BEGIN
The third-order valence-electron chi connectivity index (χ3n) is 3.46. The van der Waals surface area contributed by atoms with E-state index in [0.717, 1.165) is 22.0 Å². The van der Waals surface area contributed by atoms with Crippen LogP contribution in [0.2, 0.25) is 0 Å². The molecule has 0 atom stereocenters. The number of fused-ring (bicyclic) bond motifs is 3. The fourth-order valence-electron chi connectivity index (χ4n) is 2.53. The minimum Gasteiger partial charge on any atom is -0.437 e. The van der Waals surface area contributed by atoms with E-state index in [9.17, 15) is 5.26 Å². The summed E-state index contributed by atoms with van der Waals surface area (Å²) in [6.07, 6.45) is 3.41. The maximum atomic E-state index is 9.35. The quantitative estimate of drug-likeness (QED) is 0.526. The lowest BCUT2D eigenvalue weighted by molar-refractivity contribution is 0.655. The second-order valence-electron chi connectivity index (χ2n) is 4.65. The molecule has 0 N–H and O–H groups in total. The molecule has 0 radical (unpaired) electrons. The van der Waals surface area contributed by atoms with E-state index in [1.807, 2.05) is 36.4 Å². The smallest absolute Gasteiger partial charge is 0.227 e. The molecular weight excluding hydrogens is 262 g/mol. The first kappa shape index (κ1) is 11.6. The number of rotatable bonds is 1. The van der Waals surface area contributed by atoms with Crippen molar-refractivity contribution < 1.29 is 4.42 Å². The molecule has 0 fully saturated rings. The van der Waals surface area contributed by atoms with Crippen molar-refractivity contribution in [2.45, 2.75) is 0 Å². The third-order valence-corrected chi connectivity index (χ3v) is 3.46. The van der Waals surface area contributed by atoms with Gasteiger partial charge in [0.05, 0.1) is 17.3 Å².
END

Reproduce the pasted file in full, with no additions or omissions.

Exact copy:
The third-order valence-electron chi connectivity index (χ3n) is 3.46. The van der Waals surface area contributed by atoms with E-state index in [0.717, 1.165) is 22.0 Å². The van der Waals surface area contributed by atoms with Crippen LogP contribution in [0.2, 0.25) is 0 Å². The molecule has 0 atom stereocenters. The number of fused-ring (bicyclic) bond motifs is 3. The fourth-order valence-electron chi connectivity index (χ4n) is 2.53. The minimum Gasteiger partial charge on any atom is -0.437 e. The van der Waals surface area contributed by atoms with E-state index in [9.17, 15) is 5.26 Å². The summed E-state index contributed by atoms with van der Waals surface area (Å²) in [6.07, 6.45) is 3.41. The maximum atomic E-state index is 9.35. The quantitative estimate of drug-likeness (QED) is 0.526. The lowest BCUT2D eigenvalue weighted by molar-refractivity contribution is 0.655. The second-order valence-electron chi connectivity index (χ2n) is 4.65. The molecule has 0 N–H and O–H groups in total. The molecule has 0 radical (unpaired) electrons. The van der Waals surface area contributed by atoms with E-state index in [1.807, 2.05) is 36.4 Å². The smallest absolute Gasteiger partial charge is 0.227 e. The molecular weight excluding hydrogens is 262 g/mol. The first kappa shape index (κ1) is 11.6. The number of rotatable bonds is 1. The van der Waals surface area contributed by atoms with Crippen molar-refractivity contribution < 1.29 is 4.42 Å². The molecule has 0 fully saturated rings. The van der Waals surface area contributed by atoms with Crippen molar-refractivity contribution in [2.45, 2.75) is 0 Å². The third-order valence-corrected chi connectivity index (χ3v) is 3.46. The van der Waals surface area contributed by atoms with Gasteiger partial charge in [0.05, 0.1) is 17.3 Å².